Urban planning community | #theplannerlife

+ Reply to thread
Results 1 to 7 of 7

Thread: Wal-Mart and Home Depot: smaller stores

  1. #1
    Cyburbian Planderella's avatar
    Dec 1998

    Wal-Mart and Home Depot: smaller stores

    According to this article, these big box retailers are planning significantly smaller stores for some areas. I can't speak for Home Depot, but I've been following Wal-Mart's business practices for a while now. It seems like they're really struggling to find a new identity or something. They've been trying to attract more upscale customers by upgrading their stores and merchandise, but have only had limited, if any, success with that. Citizens are becoming stronger in their opposition to new big boxes, especially super Wal-Marts, in their communities. I'm not too sure that a much smaller store is going to help the company's image or even serve its original purpose - to provide lower price to its customers. However, I'm curious to see how this will pan out.
    "A witty woman is a treasure, a witty beauty is a power!"

  2. #2
    The Neighborhood Market thing isn't new. As the article said, they've been building them since 1998. I don't think they will ever replace Wal-Mart's big-box strategy, they are just a way to tap smaller markets and fill the gaps between their supercenter catchments.

    I don't think Wal-Mart's core problems really relate to the size or makeup of their stores. Even more than Home Depot, Wal-Mart has been made a big scapegoat for all that is wrong in America. So this poor public image is really hurting it. They've also positioned themselves as the place for "low prices," which worked for awhile but now the market wants "cheap chic" (i.e. Target). And of course they are so big and so built-out that it's tough to get more market share without cannibalizing older stores.

    Regardless, I like the idea of smaller stores that are customized to local communities. Obviously they can't take advantage of the full convenience and cost-savings of big box Home Depots and Wal-Marts, but they can really improve areas with limited and overpriced retail options.

  3. #3
    Feb 2002
    I think it is as simple as wanted to be in as many markets as possible, so smaller stores are tailored to smaller markets.

  4. #4
    Cyburbian wahday's avatar
    May 2005
    New Town
    Places like malls and even Wal-mart go to great links to fabricate the basic elements of a good "Main Street" indoors. Now that there is a renewed interest in actual Main Streets (through activities like the National Main Street program, New Urbanism, Historic Preservation initiative and lots of local initiatives to revive older downtowns and promote small business activity) people don't just want a replica of downtown - they want the real thing.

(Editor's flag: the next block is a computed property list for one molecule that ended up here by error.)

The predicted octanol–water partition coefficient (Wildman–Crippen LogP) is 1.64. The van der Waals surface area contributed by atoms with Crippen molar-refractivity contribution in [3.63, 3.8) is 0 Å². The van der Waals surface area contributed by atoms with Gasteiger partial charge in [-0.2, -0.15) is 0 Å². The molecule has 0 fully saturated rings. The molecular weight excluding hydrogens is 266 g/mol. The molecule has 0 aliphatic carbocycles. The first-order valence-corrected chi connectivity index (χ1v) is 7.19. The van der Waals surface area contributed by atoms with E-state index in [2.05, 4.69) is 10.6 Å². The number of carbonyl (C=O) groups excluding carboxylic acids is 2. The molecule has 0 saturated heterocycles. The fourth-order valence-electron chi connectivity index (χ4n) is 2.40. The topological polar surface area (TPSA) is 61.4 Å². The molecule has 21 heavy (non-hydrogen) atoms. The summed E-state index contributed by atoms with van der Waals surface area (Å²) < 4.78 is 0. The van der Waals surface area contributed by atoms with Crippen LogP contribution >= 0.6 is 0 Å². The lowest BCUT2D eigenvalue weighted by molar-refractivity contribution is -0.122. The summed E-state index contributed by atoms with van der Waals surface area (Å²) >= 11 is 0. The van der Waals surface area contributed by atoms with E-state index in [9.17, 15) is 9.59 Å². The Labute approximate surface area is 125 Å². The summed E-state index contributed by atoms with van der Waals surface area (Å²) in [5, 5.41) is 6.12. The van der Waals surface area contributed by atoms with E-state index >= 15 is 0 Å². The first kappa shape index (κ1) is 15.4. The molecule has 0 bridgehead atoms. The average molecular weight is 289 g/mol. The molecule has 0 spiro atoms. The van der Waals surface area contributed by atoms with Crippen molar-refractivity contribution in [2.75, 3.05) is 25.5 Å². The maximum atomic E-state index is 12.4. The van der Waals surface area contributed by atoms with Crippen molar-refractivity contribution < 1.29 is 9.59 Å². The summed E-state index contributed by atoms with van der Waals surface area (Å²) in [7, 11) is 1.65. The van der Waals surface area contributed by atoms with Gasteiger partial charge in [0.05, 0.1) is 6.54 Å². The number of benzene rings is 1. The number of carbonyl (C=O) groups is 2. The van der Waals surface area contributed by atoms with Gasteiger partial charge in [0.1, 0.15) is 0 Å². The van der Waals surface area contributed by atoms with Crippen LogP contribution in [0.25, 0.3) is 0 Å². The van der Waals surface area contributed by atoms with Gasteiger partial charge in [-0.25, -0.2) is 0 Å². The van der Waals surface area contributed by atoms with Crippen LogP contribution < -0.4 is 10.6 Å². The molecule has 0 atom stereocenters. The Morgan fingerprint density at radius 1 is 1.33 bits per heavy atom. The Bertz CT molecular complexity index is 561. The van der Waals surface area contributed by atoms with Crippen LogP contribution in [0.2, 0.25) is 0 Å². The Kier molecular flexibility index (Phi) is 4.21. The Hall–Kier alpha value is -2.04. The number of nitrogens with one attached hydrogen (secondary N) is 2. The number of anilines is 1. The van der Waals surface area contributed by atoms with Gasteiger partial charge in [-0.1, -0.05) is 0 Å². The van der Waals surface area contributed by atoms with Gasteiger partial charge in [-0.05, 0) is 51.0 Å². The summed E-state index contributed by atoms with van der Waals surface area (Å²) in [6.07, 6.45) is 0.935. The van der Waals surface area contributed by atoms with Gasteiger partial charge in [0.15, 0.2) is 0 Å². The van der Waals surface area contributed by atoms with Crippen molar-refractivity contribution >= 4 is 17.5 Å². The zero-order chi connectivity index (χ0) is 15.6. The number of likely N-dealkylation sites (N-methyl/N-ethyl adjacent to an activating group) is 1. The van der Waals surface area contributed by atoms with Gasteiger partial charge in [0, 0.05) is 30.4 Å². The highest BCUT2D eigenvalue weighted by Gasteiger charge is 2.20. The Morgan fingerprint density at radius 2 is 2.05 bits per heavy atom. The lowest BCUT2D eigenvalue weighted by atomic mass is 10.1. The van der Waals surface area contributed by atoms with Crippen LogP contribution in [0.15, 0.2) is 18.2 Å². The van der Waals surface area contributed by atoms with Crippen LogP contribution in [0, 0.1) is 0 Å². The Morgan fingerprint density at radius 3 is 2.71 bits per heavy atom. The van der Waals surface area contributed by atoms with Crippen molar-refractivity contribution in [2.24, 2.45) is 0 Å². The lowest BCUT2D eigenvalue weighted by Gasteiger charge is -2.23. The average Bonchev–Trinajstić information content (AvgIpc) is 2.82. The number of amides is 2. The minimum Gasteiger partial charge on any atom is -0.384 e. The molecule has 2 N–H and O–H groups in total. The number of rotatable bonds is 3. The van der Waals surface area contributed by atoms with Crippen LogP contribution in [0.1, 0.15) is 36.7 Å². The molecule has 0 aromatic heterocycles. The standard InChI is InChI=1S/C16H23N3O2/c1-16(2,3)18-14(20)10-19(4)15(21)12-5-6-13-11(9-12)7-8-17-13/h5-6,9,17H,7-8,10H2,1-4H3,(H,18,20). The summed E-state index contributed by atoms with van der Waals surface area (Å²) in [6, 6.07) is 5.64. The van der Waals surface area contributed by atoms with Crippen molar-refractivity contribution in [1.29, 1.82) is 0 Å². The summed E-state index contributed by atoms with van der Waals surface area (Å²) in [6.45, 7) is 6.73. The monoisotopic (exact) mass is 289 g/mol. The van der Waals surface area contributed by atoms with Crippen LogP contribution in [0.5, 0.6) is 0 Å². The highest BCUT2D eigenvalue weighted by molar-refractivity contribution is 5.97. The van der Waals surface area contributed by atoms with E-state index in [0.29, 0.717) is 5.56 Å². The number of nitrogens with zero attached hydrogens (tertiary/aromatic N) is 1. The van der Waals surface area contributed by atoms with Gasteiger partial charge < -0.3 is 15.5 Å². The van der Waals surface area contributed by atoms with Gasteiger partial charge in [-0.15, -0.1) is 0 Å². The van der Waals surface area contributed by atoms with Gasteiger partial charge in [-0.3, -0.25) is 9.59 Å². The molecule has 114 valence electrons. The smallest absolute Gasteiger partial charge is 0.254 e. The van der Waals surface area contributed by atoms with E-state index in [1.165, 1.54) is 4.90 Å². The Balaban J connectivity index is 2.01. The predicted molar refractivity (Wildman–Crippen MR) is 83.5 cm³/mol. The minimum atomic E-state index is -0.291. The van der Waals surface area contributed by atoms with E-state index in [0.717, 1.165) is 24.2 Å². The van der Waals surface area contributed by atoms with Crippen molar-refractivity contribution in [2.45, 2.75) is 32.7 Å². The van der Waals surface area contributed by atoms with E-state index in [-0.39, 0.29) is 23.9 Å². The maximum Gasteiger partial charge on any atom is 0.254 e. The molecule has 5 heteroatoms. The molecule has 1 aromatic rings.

The degree to which these larger places can forge a strategy for fitting into this fabric will determine their ability to capture these market shares. Wal-mart in particular has been trying like the dickens to get into tight urban settings like Manhattan and Chicago for years and this may be part of a strategy to do just that.

    My own objections to Wal-mart and similar places cover far more than energy efficiency, eating up prime undeveloped land, or surrounding themselves with a sea of asphalt, but even a small step forward helps, I suppose.
    The purpose of life is a life of purpose

  5. #5
    Cyburbian Cardinal's avatar
    Aug 2001
    The Cheese State
    Wal-Mart and other retailers are looking at the composition of sales in their stores and are beginning to favor smaller stores with a more limited number of SKU's. The idea is that low-volume items are usually not sriving sales so much as they are taking up space. Of course, this bucks the trend of many manufacturers who try to increase sales by constantly introducing new products and seeking more shelf space. Think about how many scents of deodorant or furniture cleaner some brands offer. Wal-Mart and others are telling them to limit it. The result of all this is that instead of the 220,000 square foot big box we may have seen a few years ago, we are getting a store of 175,000 square feet or so.
    Anyone want to adopt a dog?

  6. #6
    Cyburbian DetroitPlanner's avatar
    Mar 2004
    Where the weak are killed and eaten.
    Sorry Walmart, I think Family Dollar has beat you at your game!

  7. #7
    Cyburbian Brocktoon's avatar
    Apr 2006
    Promoting synergies...
    Home Depot pays its employees well, offers health benefits and stock options but HD is experiencing high turn over. Maybe the employees are getting lost in all the aisles.

    I remeber when HD employees new something about the department in which they worked now they seem to be little more that disgruntled tour guides.
    "You merely adopted the dark. I was born in it,..." -Bane

+ Reply to thread

More at Cyburbia

  1. Replies: 4
    Last post: 07 May 2012, 4:16 PM
  2. Replies: 50
    Last post: 13 Sep 2007, 2:07 PM
  3. Home Depot ballot box planning
    Land Use and Zoning
    Replies: 3
    Last post: 24 Sep 2005, 12:10 AM
  4. Home Depot vent
    Friday Afternoon Club
    Replies: 11
    Last post: 21 Oct 2003, 12:49 PM
  5. Home Depot alert
    Make No Small Plans
    Replies: 1
    Last post: 08 Mar 2000, 2:18 PM